Twitter provokes strong reactions in people for good reason. Perusing the app is a game of emotional Russian roulette. It can be a great source of information, humor, and even humanity. It’s also a toxic hellscape that’s chock full of Nazis. I understand why so many people have stayed away or limited their time on the site. Nevertheless, I think tweeting helps develop good writing habits. Specifically, getting to the point.
In its pure form — each tweet limited to 140 characters — Twitter was a writing game set on challenge mode. The app culled all the throat clearing and filler writers lean on out of bad habit. Twitter forced economy of language on its users.
I can be long-winded in my writing. I’ve always thought in hypotheticals and contingencies, and legal training made me double down on the fence-sitting and hand-wringing. I’d been working myself out of those habits when I got on Twitter, and I struggled with the format initially. Over time, I began eliminating words and phrases that did nothing to add meaning or context and choosing more direct language, particularly my verbs. Good tweets have thrust, a momentum that takes you on an unexpectedly fast ride.
There’s a wittiness the best Twitter users bring to the table that I admire and envy. Oscar Wilde and Mark Twain would have dominated on the platform. Consuming that quick, sharp content has made my thinking and writing more agile.
Most importantly, though, there are valuable conversations taking place on Twitter every day. (Yes, really!) It’s very much about whom you choose to follow. I joined the platform very late, well after everyone was following everyone else back. As a result, my timeline is curated pretty well, and I’ve learned so much from the people I follow. In particular, I’m more sensitive to language that is excluding and ableist, and I’ve been exposed to many different cultural practices in a way that foregrounds respectfulness.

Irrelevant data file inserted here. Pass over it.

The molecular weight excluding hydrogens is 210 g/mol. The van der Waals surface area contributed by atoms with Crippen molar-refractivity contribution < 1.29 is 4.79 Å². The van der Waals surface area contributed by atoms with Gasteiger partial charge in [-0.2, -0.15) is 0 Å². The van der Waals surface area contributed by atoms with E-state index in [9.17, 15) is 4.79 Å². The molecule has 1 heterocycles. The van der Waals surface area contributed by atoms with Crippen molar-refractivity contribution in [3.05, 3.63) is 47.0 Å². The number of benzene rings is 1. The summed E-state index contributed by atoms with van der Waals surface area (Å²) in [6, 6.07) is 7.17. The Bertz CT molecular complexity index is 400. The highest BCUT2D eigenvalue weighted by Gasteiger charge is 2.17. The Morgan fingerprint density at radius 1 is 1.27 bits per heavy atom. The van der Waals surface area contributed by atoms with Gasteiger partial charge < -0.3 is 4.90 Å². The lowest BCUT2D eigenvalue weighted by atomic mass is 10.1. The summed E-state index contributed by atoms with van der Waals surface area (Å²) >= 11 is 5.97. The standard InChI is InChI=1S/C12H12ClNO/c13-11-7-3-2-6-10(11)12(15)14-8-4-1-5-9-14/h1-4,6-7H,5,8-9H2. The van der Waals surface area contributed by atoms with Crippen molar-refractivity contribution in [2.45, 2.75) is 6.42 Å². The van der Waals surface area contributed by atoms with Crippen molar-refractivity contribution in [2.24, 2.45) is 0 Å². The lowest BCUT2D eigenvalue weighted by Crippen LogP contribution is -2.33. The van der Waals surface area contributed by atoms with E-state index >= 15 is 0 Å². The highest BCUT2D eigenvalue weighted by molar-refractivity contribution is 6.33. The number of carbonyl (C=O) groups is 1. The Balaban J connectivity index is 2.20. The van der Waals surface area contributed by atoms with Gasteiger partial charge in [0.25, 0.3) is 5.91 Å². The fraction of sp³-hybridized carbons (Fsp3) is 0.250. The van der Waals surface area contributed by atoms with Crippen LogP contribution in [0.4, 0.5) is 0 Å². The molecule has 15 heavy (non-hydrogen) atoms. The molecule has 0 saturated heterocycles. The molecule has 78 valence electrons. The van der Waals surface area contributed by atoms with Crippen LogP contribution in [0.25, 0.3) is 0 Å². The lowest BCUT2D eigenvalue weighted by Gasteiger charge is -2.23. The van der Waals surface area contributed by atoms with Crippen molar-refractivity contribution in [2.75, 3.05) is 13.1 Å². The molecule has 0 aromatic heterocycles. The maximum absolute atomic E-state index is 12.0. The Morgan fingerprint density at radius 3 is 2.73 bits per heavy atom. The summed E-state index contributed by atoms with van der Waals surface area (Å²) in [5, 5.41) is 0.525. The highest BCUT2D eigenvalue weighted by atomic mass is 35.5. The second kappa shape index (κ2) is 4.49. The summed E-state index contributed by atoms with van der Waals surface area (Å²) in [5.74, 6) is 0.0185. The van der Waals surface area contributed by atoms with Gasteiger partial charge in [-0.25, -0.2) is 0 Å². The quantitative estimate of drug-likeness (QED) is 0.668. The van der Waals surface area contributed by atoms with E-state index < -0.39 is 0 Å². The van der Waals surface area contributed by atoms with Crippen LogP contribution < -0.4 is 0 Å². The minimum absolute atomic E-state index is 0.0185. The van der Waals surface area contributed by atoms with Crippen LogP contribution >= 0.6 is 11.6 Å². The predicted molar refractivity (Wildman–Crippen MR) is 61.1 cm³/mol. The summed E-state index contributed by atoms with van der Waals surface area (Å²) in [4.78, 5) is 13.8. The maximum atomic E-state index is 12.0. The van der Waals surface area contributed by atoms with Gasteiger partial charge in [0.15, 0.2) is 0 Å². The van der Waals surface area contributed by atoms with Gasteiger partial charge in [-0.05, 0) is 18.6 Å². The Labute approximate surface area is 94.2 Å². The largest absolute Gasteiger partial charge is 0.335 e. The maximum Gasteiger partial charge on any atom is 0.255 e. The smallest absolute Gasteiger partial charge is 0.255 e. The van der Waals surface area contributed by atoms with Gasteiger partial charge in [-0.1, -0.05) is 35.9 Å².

I write about race, class and politics a lot. It’s difficult work, much more difficult than the finished product suggests. Seeing some of the people I follow handle really ugly and exhaustingly bad-faith pushback with patience and dignity has been eye-opening. But so has been following people who always clap back viciously — they refuse to be pushed around or silenced. I’m still trying to find that balance, and that’s something else being on Twitter has made clear to me: we’re all works in progress who are muddling our way through life. It’s made me a more vulnerable and honest writer.
For whatever reason, Twitter culture weeds out much of the corny self-promotion that works on other social media sites. People are more willing to show their flaws than they are on Instagram and Facebook. If you interact with the right people, there’s plenty of room for growth.
Twitter is also kind of a scary place. Some people are always on the attack, and they turn up demanding to fight. The openness of social media has given new avenues to people who feel entitled to our attention and emotional and intellectual labor. This is something writers have to protect, and I’ve learned a lot about how to accomplish this on Twitter.
I don’t know if I can tell anyone in good faith to sign up for Twitter. It’s too messy. Then there’s the problem of the Nazis… If you’re on the site, and you’re a writer, I’d suggest using it with that in mind. Tweet to hone your craft. The 240 character limit has spoiled the fun, but tweeting as informal exercises in constructing good sentences is something everyone can do. Not all of us have to jump into the fray on the site.